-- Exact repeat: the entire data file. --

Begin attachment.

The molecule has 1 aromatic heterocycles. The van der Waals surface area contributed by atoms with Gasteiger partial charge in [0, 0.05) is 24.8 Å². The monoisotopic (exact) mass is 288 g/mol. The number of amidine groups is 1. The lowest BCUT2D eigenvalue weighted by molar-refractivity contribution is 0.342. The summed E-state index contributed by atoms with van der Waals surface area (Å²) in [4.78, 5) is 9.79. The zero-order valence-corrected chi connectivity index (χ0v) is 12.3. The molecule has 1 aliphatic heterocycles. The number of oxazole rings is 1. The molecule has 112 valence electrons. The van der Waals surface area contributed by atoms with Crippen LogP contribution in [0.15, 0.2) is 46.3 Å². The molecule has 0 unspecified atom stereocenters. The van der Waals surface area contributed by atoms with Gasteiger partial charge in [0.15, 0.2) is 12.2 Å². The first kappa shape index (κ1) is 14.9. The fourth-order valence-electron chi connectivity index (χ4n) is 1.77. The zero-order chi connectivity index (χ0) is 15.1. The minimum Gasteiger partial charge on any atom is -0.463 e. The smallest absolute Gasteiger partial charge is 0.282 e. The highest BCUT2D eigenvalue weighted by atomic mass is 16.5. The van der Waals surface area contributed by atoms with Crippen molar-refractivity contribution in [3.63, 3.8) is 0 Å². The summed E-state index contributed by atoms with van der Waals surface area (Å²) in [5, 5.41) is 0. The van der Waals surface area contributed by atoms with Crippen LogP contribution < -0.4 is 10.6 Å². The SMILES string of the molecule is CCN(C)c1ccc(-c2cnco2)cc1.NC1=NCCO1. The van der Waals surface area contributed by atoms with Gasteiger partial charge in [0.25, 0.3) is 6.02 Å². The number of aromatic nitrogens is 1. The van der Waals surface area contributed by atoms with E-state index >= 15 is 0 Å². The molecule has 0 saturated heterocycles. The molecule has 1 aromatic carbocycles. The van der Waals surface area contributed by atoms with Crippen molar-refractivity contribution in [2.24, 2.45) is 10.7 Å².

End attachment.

The molecule has 1 aromatic heterocycles. The van der Waals surface area contributed by atoms with Gasteiger partial charge in [0, 0.05) is 24.8 Å². The monoisotopic (exact) mass is 288 g/mol. The number of amidine groups is 1. The lowest BCUT2D eigenvalue weighted by molar-refractivity contribution is 0.342. The summed E-state index contributed by atoms with van der Waals surface area (Å²) in [4.78, 5) is 9.79. The zero-order valence-corrected chi connectivity index (χ0v) is 12.3. The molecule has 1 aliphatic heterocycles. The number of oxazole rings is 1. The molecule has 112 valence electrons. The van der Waals surface area contributed by atoms with Crippen LogP contribution in [0.15, 0.2) is 46.3 Å². The molecule has 0 unspecified atom stereocenters. The van der Waals surface area contributed by atoms with Gasteiger partial charge in [0.15, 0.2) is 12.2 Å². The first kappa shape index (κ1) is 14.9. The fourth-order valence-electron chi connectivity index (χ4n) is 1.77. The zero-order chi connectivity index (χ0) is 15.1. The minimum Gasteiger partial charge on any atom is -0.463 e. The smallest absolute Gasteiger partial charge is 0.282 e. The highest BCUT2D eigenvalue weighted by atomic mass is 16.5. The van der Waals surface area contributed by atoms with Crippen molar-refractivity contribution in [3.63, 3.8) is 0 Å². The summed E-state index contributed by atoms with van der Waals surface area (Å²) in [5, 5.41) is 0. The van der Waals surface area contributed by atoms with Crippen LogP contribution < -0.4 is 10.6 Å². The SMILES string of the molecule is CCN(C)c1ccc(-c2cnco2)cc1.NC1=NCCO1. The van der Waals surface area contributed by atoms with Gasteiger partial charge in [0.25, 0.3) is 6.02 Å². The number of aromatic nitrogens is 1. The van der Waals surface area contributed by atoms with E-state index >= 15 is 0 Å². The molecule has 0 saturated heterocycles. The molecule has 1 aromatic carbocycles. The van der Waals surface area contributed by atoms with Crippen molar-refractivity contribution in [2.24, 2.45) is 10.7 Å².